Introduction: Mocking And Manipulating API Behavior With A Local Proxy Server – Part 1

When it comes to developing against an HTTPS/REST API, which we do not control ourselves, we face many problems regularly. Issues and hard to provoke edge cases may include a wrong implementation, an incomplete implementation or connection problems (dial-in issues, dropping connections), for example to a client’s VPN. Even though all those issues sound very different, they have one thing in common: the application does not receive the desired HTTPS responses. So, we are looking for ways to make us independent from the HTTPS API at development time. Wouldn’t it be nice, if there was a single tool to rule them all?

In diesem Artikel:

You Are Using the Solution Right Now!

When you are browsing the web, your internet traffic is most probably passing a couple of different proxy servers without your knowledge. There might be one at your company, your ISP, or the data center of the cloud operator where the website you are browsing is hosted on and so forth. They are all in place to either have more control over the traffic, to protect your privacy, to cache content, or to delegate traffic. There may be more use cases but those are the four most common ones.

Eventually, they are always between a source and a target. Receiving data from the source and passing it either filtered, manipulated, or untouched to the target. Proxies can even respond to you with cached data without bothering the target server again and again.

A proxy acts as an intermediary between two parties.

The Four Missions

Let us take a look at the problems that need to be solved, the “missions”:

1. Testing the Frontend Against Various API Responses

We want the API to respond with unusual responses like different HTTP status codes or specially crafted but valid values. The proxy should either replace the entire original response from the API or at least parts of it.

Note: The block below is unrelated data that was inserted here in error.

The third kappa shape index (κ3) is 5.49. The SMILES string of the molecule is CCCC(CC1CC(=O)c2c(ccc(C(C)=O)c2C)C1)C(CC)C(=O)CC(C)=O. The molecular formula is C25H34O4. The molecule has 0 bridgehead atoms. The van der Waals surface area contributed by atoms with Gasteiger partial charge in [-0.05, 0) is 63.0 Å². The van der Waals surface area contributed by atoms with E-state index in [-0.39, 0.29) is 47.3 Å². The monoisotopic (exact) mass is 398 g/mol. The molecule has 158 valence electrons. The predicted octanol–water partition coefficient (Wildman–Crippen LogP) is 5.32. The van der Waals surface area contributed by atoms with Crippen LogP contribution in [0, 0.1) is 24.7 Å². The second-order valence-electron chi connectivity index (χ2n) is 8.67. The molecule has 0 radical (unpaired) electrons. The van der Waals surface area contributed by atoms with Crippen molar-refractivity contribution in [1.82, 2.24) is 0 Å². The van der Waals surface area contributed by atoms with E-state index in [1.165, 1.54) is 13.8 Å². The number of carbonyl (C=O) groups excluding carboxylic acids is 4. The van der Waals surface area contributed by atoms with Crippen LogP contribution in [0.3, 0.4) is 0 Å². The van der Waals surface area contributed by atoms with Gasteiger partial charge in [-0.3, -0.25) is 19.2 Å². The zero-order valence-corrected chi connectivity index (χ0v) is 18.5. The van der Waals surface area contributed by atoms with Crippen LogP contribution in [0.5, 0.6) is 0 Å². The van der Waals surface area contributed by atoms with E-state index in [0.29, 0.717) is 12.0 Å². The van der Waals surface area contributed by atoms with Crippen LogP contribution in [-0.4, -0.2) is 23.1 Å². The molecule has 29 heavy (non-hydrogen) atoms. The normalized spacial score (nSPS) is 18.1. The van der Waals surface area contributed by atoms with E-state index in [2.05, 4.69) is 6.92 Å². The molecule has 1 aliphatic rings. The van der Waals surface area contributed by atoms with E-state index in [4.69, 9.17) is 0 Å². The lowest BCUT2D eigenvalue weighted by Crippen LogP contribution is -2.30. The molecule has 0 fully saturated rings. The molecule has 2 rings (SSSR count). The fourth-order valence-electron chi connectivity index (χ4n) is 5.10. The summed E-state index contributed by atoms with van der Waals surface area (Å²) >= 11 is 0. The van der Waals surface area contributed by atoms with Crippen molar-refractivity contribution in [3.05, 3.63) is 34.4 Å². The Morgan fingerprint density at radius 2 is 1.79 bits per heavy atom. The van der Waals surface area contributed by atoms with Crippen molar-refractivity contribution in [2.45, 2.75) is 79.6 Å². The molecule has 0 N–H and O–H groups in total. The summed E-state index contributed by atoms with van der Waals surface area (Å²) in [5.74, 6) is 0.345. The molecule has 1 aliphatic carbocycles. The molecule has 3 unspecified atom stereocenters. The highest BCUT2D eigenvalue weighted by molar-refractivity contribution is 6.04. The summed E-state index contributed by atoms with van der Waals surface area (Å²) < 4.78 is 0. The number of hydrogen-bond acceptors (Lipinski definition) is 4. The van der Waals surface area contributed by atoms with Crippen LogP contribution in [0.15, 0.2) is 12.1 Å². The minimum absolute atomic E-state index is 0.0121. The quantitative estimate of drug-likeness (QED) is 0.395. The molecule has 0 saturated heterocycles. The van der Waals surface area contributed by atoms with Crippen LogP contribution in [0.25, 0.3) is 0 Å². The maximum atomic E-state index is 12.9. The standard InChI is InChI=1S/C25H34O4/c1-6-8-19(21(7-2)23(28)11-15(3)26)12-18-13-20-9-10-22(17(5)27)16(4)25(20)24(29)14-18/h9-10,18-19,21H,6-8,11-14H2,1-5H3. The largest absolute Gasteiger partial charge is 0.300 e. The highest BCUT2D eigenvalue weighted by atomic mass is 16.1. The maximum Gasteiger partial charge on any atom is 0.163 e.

2. Developing Against a Wrong API Implementation

This is the same as above. We only want a different response than the original one.

3. Developing Against an Incomplete API

We are still waiting for the backend developers to implement the latest endpoint, discussed in the last meeting. We can not really continue our work without at least a fake endpoint that behaves real. The proxy can help out by answering with predefined responses to requests at certain endpoints.

4. Offline Development Against an External API

It happens too often that either the customer’s API is behind an unreliable VPN, or you experience an unstable internet connection. In both cases, the local development environment can not communicate with the backend. What now?

The proxy will help me by answering with previously recorded responses from the original API.

Two Viable Options: Charles Proxy and Fiddler

There are – at least – two interesting projects which could meet the requirements. First, there is Charles Proxy, written in Java and hence, available for Windows, Mac, and Linux. Maintenance and development are done by a single person. It is a closed source and costs about $50 for a single license. You can use it for free within a 30-day trial period.

The other one is Fiddler, written in .NET, and also available for all major platforms. It was bought by Telerik back in 2012 and is free to use since it is part of their “family of developer tools for .NET and JavaScript ninjas”.

In the second article of this series, you will learn how to set up and configure Charles Proxy.

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